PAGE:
thanks for the reply once again. It sounds like my agents don't have
quite as much info as those you referred to which each had a map in their
brains, I just need to make a lot of them because i'm modeling 5 species
of fish off of Florida, where each species abundance is about 5 million
fish (i.e. about 25 million fish agents). Each fish has about 16 int
parameters, 33 doubles, and a few booleans. The fish species don't
interact with one another, but instead are fished by a fishing fleet (~600
agents so no big deal). As a result, I'm thinking now that I should put
each of the 5 species in its own grid and run each species on a seperate
processor. In this way, in each step, I'll just wait until the fish are
finished being processed, and end the parallel portion of that step before
I do fishing so that the vessels and fish are not competing for the same
grid cell. Any thoughts on the best way to set up each species of fish
(type of agent) on its own thread? This would be analogous to having 5
different types of heat bugs and running the agents from each bug type on
their own thread/processor.
Also, I have studied the 16 StupidModel tutorials that were implemented in
MASON and noticed that they are setup kind of differently, where instead
of placing the methods of each agent (i.e. StupidBug) in the step method
call of that object, each method from the agent (StupidBug) was instead
called in its own steppable. Is there any advantage for setting up the
model this way verses the way you have set up the MASON tutorials and
Sorry to keep asking about this and thanks so much for your time!
> The double loop isn't really a big deal. But the overhead of
> parallelism may or may not be worth it to you depending on the amount
> of stuff you can do parallelized.
> One gotcha: we recently did a very heavily parallelized model with
> many agents which each kept big maps in their heads. And it turned
> out that our parallelized version was slower than a single-threaded
> version when we ran it on multi-core Intel boxes (as opposed to actual
> multi-CPU boxes, where it ran great). The reason: though the code was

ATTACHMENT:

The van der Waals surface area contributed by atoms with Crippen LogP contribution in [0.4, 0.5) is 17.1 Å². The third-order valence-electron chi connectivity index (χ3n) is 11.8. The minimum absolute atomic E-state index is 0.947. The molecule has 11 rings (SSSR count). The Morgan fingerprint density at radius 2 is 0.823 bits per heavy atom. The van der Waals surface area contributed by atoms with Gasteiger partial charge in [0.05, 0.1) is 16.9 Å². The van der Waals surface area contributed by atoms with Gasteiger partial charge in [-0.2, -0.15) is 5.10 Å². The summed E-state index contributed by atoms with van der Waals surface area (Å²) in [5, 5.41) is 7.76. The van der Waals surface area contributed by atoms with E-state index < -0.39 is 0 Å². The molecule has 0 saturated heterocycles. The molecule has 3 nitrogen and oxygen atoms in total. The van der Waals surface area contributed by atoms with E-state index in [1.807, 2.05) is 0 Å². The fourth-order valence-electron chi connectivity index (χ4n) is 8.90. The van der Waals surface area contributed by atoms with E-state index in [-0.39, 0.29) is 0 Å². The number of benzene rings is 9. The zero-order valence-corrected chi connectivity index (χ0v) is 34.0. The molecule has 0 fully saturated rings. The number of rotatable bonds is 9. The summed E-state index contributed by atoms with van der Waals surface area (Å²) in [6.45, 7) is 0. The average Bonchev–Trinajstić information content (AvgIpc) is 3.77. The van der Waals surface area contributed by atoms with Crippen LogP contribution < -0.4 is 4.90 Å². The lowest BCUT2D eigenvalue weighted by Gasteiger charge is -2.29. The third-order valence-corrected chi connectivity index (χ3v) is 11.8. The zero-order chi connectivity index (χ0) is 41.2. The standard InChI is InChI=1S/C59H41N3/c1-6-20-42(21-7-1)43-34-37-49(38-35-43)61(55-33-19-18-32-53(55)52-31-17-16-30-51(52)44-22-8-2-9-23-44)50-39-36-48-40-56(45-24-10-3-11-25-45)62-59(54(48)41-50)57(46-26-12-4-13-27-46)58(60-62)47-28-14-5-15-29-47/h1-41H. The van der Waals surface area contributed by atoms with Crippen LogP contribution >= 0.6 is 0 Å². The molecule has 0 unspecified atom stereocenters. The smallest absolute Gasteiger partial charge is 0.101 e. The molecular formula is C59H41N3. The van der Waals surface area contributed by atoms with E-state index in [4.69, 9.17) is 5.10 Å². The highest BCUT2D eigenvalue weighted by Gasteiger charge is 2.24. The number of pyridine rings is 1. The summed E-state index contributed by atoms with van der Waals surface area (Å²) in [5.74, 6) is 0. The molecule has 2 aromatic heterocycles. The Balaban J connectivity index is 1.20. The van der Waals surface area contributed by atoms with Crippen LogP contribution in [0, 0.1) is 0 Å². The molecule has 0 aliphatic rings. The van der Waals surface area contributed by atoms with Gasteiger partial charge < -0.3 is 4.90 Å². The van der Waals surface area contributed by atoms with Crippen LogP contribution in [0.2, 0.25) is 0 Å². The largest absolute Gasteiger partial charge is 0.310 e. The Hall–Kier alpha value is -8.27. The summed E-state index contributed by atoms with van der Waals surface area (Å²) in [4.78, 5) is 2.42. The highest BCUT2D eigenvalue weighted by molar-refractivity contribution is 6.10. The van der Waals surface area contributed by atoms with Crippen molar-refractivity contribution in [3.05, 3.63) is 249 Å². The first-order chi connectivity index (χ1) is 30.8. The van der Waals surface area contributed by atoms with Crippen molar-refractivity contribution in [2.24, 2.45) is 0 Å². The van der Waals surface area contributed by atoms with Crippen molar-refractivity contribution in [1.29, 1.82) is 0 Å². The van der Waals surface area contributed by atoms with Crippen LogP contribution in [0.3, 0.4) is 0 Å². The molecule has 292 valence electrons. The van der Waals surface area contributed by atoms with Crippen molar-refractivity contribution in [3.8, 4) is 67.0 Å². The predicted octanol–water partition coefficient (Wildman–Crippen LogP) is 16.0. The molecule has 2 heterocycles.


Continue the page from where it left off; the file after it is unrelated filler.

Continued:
> easily parallelized, the amount of data that each parallel process had
> to manipulate was larger than cache. This forced a lot of memory
> contention and though Intel's chips have multiple cores they only have
> one, generally crummy, memory controller, which turned out to be the
> big bottleneck. Long story short, you may or may not benefit from
> parallelization. You'll have to try and see.
> Do watch out for race conditions though: they're really fun to debug.
> On May 13, 2010, at 12:21 PM, Steven Saul wrote:
>> Hi Sean,
>> Thanks for your reply! From the reading I have recently done on
>> concurrent programming, that actually makes a lot of sense and
>> race conditions are my primary concern. It seems like I don't have
>> of a choice but to parallelize my own simulation because it involves
>> modeling millions of individual fish that are fished by a fishing
>> It sounds like I can process in parallel all of the things that each
>> does itself without dependency on anything else i.e. (things like
>> maturity, etc.). From what you said, it also sounds like the fish
>> can go
>> through their movement algorithm in parallel (which tends to take some
>> processing juice), store their new x and y location, then within
>> that time
>> step, after all fish went through the parallel sequence, they can go
>> serial again at which point the fish are assigned to their new grid
>> location. I wonder if this would be computationally efficient as you
>> would kind of need to loop through the objects twice, right, once in
>> parallel and then once serially?
>>> On May 12, 2010, at 3:34 PM, Steven Saul wrote:
>>>> After looking at HeatBugs and the ThreadedDiffuser class, I was
>>>> if there was a way to use ParallelSequence to split the processing
>>>> agents (in this case the actual heat bugs) in each time step. For
>>>> example, if you have 800 heatbugs in any given time step, a computer
>>>> 8 cores would process 100 bugs on each core simultaneously in that
>>> Sort of. You just schedule a ParallelSequence on the schedule. In
>>> the ParallelSequence you put, say, eight RandomSequences. Each of
>>> holds 1/8 of all your bugs.
>>> However you have to be careful there. Each HeatBug reads
>>> moves, and writes information. This presents opportunities for race
>>> conditions. First, if one HeatBug is reading a location while
>>> is writing the same location, you'll get messed up results. Second,
>>> if two HeatBugs access the SparseGrid2D at the same time to move,
>>> they'll break the hash table. This means that realistically you can
>>> only do the read portion of these operations in parallel. So you'd
>>> have the parallel sequence call step() methods which do the reads and
>>> internal computation for each bug in parallel; but after that you'd
>>> have to schedule the bugs serially (as before, maybe in a later
>>> priority) to move themselves and then write to the heat array.
>>> This is advanced threading stuff for people who are really familiar
>>> with the perils of threaded coding. If the above paragraph causes
>>> to say "huh?", then the answer is NO, you SHOULD NOT parallelize your
>>> agents. :-)
>> Steven Saul, M.A.
>> Graduate Assistant, Marine Biology and Fisheries
>> Cooperative Institute for Marine and Atmospheric Studies
>> Cooperative Unit for Fisheries Education and Research
>> University of Miami - RSMAS
>> 4600 Rickenbacker Cswy.
>> Miami, Florida 33149
>> + 1 305-421-4831
Steven Saul, M.A.
Graduate Assistant, Marine Biology and Fisheries
Cooperative Institute for Marine and Atmospheric Studies
Cooperative Unit for Fisheries Education and Research
University of Miami - RSMAS
4600 Rickenbacker Cswy.
Miami, Florida 33149
+ 1 305-421-4831